How did you choose the artist ? The first thing we agreed on was to show young emerging artists dealing with the issue of the veil. It was important for us to give the voice to a post-feminist and post September 11th generation. Most of us all have in mind artists like Shirin Neshat, Zineb Sedira and Mona Hatoum who have emphasized the ambiguous role of the hijab in the public life, and also in the private sphere of Muslim women by recalling feminist discourse and critical thinking. While influenced by these pioneers, younger generation artists deal with the veil in their own ways, bringing new perspectives to an old debate. In a globalized, yet dislocated world, the stakes are radically changing. The dialogue is no longer about fighting issues, as can be seen in the films and videos of Neshat, but rather about composing with them, which young artists such as  Zoulikha Bouabdellah or Nilbar Gures very precisely depict in their works.We then started to look up Middle-Eastern and American artists and, that is our second criteria, decided to radically open up the selection. After a very enriching trip to Vienna, we decided to come up with a varied list of artists, including several from the Greater Middle East, for instance Shadi Ghadirian and Sara Rahbar, who live in Iran, or others who immigrated to Europe (Zoulikha Bouabdellah, Marjane Satrapi) or North-America (Asma Shikoh or Ayad Alkadhi) and some who are first-generation (Fahreen Haq and Negar Ahkami). Some artists of the show have no personal relationship to the Muslim world (the Viennese Marlene Haring or Katrina Daschner), but their vision of the topic is equally necessary to tell the story. It is also important to notice that one third of the artists selected here live and work in Austria, two of which come from a Turkish background (Esin Turan and Nilbar Gures).

What’s the New York audience response ? It seems like the topic of the veil in contemporary art, despite its very specific imagery and theme, has attracted many visitors. I’m amazed that it has actually gathered together different worlds: the New York Muslim world —scholars, thinkers, people from Muslim descent and the New York artworld —an intersting crowd which usually hardly ever makes its way to Midtown! Also, we are in the context of a real boom of interest for Middle-Eastern art and artists. Saatchi Gallery in London and Thaddeus Ropac in Paris have recently shown many Iranian artists, and this year’s Dubai Art Fair was a blast. So maybe our show somehow unconsciously fits this trend, which I don’t believe is just a buzz, but rather hope that it will allow a new generation of Middle-Eastern artists to get to be known and exhibited across the US. I think viewers are mostly interested in works they don’t know, and very much intrigued by Princess Hijab, a mysterious character who’s sticking DIY hijab-ad posters all over Paris and spraying black and white faces of veiled women in advertising spaces, and who also did a very fun performance during the opening night.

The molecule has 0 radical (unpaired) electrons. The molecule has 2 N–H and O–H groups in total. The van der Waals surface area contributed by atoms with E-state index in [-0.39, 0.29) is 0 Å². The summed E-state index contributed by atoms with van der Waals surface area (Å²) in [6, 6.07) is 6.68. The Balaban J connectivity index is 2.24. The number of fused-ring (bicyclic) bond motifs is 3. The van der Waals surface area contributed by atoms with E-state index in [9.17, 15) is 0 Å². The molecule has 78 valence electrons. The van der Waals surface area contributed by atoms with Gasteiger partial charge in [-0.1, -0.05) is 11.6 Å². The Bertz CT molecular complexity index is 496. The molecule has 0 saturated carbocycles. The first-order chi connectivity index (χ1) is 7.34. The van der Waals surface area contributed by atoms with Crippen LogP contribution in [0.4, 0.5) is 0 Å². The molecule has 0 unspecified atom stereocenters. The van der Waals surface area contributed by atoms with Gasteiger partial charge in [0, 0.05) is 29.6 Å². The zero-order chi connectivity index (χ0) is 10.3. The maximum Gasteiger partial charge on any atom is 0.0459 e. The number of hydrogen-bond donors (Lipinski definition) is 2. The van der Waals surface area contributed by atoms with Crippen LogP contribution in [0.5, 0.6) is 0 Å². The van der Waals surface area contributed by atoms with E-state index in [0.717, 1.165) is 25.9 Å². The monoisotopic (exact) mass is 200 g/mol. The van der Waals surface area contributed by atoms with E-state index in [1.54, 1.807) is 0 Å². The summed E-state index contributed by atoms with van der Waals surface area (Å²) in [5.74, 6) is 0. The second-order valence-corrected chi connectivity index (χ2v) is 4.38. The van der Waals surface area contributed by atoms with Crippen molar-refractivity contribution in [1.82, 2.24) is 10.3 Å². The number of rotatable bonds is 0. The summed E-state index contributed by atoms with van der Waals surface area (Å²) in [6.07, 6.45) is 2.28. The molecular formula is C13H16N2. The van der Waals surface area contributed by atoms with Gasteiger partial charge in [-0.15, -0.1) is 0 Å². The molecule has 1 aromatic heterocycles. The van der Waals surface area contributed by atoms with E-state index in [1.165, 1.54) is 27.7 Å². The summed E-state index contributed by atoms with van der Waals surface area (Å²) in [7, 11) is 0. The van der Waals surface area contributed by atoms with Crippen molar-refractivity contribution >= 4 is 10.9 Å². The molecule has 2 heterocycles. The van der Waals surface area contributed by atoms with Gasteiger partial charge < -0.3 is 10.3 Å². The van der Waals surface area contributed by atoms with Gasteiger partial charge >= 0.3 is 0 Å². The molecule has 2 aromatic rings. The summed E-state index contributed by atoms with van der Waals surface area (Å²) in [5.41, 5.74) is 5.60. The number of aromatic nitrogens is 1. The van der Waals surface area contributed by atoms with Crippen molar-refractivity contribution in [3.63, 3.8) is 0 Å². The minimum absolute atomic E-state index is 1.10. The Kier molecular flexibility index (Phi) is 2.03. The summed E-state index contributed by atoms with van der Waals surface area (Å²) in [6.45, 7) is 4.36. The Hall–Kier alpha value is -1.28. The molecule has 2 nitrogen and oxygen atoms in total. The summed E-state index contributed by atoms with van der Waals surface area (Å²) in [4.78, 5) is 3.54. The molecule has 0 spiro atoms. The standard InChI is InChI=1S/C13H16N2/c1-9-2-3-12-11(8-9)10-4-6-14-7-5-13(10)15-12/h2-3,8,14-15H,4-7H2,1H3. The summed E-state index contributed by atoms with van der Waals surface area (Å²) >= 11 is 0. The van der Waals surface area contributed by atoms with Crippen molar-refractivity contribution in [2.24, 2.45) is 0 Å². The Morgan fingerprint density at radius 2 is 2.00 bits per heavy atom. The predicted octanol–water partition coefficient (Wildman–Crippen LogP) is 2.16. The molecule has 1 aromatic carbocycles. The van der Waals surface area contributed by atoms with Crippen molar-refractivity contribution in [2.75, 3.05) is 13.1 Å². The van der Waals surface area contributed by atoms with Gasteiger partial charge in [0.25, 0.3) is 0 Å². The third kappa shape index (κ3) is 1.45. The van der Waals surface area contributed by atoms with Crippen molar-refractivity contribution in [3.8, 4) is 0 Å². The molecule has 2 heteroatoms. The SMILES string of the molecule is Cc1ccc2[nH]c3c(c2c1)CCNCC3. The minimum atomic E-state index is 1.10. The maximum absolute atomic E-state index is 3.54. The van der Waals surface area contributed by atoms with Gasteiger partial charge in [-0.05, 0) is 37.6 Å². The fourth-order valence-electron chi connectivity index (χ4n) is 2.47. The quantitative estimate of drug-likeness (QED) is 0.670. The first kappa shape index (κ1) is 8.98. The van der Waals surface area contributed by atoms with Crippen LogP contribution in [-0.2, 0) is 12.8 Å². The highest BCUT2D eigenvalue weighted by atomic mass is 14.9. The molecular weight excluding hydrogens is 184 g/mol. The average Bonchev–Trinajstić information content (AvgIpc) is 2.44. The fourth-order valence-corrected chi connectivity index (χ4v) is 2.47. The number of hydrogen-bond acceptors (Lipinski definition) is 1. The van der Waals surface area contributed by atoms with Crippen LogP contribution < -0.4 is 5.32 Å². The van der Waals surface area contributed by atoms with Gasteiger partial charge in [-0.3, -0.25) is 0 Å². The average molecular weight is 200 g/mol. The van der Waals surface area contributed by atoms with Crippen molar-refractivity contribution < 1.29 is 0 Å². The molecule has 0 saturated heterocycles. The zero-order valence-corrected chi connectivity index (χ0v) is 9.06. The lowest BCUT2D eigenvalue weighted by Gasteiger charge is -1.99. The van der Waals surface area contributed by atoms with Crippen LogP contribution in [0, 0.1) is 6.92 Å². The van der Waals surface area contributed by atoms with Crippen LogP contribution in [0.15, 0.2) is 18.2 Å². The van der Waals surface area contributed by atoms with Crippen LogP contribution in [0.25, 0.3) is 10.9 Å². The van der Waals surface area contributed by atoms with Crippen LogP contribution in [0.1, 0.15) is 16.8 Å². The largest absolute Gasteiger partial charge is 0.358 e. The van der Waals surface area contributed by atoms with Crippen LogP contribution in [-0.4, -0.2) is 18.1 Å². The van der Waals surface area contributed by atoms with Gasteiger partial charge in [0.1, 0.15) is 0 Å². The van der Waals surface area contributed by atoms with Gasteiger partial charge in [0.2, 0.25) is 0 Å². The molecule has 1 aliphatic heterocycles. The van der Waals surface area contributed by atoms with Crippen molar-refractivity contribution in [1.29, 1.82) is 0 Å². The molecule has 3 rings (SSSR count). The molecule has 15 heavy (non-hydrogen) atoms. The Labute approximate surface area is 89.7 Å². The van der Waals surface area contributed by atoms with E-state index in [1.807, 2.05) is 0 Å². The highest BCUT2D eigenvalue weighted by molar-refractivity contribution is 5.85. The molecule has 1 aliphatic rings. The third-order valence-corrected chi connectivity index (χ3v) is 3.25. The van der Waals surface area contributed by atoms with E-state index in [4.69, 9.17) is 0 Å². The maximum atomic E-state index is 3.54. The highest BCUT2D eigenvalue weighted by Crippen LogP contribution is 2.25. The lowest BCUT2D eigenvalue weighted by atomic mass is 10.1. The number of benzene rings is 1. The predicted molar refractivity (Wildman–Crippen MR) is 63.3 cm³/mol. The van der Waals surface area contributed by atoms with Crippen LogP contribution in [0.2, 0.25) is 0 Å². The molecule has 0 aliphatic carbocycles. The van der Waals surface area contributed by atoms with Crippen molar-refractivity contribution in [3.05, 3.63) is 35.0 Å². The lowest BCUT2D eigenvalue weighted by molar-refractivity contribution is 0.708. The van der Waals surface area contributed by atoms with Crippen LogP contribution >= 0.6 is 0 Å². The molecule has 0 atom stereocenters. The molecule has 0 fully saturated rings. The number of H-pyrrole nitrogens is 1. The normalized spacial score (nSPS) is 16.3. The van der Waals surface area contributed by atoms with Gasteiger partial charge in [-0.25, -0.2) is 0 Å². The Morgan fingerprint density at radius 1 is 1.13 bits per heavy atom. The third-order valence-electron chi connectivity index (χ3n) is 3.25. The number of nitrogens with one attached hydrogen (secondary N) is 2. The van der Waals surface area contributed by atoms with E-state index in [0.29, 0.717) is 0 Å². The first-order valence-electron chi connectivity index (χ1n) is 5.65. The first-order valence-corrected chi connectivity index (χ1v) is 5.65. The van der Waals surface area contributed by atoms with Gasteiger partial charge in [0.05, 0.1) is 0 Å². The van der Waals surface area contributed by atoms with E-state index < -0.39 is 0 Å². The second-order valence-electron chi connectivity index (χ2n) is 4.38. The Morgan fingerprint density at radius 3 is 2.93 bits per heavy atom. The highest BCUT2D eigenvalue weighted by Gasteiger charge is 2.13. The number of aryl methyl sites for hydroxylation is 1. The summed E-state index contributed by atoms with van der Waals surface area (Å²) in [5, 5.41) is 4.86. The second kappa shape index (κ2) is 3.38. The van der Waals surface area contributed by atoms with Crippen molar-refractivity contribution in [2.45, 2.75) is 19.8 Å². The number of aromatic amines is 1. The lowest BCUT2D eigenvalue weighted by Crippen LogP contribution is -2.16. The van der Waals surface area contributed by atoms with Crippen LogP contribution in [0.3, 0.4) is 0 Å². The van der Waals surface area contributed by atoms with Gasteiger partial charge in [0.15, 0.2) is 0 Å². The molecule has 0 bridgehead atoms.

Is there a message in the exhibition? Our position, from the very beginning of this project, has been to consider the veil not only as a symbolic, culturally and politically loaded piece of fabric, but also as a lighter, metaphorical entity whose complexity we never tried to avoid. The wearing of the veil constantly provokes heated discussions all over the planet as one of the main icons of contemporary Islam, and the heaviness of the topic is a major stake in the show. However, a veil can also be depicted as a poetic metaphor for seeing, hiding, revealing and concealing, a metaphor for art itself. It almost imperceptibly separates the inside of the outside, the private sphere from the public space. A veil is not only a black and severe Iranian chador, but can be a shimmering and sensual belly dance piece of fabric. It is in order to insist on this aspect that we chose for instance the video installation by Viennese artist Katrina Daschner, who explores unveiling through the art of burlesque, through a highly charged, sexual gaze and performs both the role of the burlesque dancer and her female admirer.

Her favorites restaurant, gallery, bar and shop I live in Williamsburg. So I get a blue-cheese burger at Dumont, a bunch of Lagers at Pete’s Candy Store and Daddy’s. I end up dancing on Roy Orbison or listening to some French pop from the 1960s at the Bruar Falls‘ jukebox. I go out a lot, mostly to see shows, at the Bowery Ballroom, Le Poisson Rouge but also Death By Audio and Glasslands. I’m basically a vintage fan, so most of Brooklyn’s vintage shops usually make my day, especially this one on Metropolitan and Havemeyer where I once got an amazing cape and very cool boots for… 20 bucks! And when I miss being a Frenchie, I run to the APC stock on Grand and Wythe for some stripes and school shirts. As far as galleries are concerned, I like D’amelio Terras and Bellwether but I must say I tend to stay downtown, around Deitch and Canada, a great Lower East Side space, or around Envoy on Chrystie Street where I am working on some projects and in its downstairs bar, Home Sweet Home. But if I had to plan a perfect art afternoon in NYC, I would anyway end up at Dia Beacon, to admire Robert Smithson and Sol LeWitt again and again.RB©Tara Cassady

The Hidden and the Seen runs through Aug. 29,

Princess Hijab, Hijab Ad classik (Leopard+Eyespatch), 2008/09
print 7.5 x 9.69 inches (19.05 x 24.62 cm). Courtesy the artist.

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2 responses to “Martha Kirszenbaum

  1. can’t wait to read the review in the times!.. thanks